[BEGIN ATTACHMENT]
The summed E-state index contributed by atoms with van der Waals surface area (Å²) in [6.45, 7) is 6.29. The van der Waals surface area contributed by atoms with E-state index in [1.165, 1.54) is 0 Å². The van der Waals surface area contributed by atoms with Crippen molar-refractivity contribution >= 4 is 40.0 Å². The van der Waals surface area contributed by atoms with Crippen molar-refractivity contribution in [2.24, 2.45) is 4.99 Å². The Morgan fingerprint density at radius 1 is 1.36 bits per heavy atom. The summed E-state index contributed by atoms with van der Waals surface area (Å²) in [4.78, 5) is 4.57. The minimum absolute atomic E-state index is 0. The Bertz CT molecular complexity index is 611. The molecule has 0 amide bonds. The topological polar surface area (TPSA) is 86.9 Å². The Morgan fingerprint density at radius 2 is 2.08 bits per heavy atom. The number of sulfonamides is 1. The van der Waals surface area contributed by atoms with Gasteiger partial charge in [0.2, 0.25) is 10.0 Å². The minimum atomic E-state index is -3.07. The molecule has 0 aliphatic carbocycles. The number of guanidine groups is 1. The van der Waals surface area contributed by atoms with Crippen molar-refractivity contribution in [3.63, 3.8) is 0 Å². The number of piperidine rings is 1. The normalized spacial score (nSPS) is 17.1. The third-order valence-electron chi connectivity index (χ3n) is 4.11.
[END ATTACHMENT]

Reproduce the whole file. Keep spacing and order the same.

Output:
The summed E-state index contributed by atoms with van der Waals surface area (Å²) in [6.45, 7) is 6.29. The van der Waals surface area contributed by atoms with E-state index in [1.165, 1.54) is 0 Å². The van der Waals surface area contributed by atoms with Crippen molar-refractivity contribution >= 4 is 40.0 Å². The van der Waals surface area contributed by atoms with Crippen molar-refractivity contribution in [2.24, 2.45) is 4.99 Å². The Morgan fingerprint density at radius 1 is 1.36 bits per heavy atom. The summed E-state index contributed by atoms with van der Waals surface area (Å²) in [4.78, 5) is 4.57. The minimum absolute atomic E-state index is 0. The Bertz CT molecular complexity index is 611. The molecule has 0 amide bonds. The topological polar surface area (TPSA) is 86.9 Å². The Morgan fingerprint density at radius 2 is 2.08 bits per heavy atom. The number of sulfonamides is 1. The van der Waals surface area contributed by atoms with Gasteiger partial charge in [0.2, 0.25) is 10.0 Å². The minimum atomic E-state index is -3.07. The molecule has 0 aliphatic carbocycles. The number of guanidine groups is 1. The van der Waals surface area contributed by atoms with Crippen molar-refractivity contribution in [3.63, 3.8) is 0 Å². The number of piperidine rings is 1. The normalized spacial score (nSPS) is 17.1. The third-order valence-electron chi connectivity index (χ3n) is 4.11.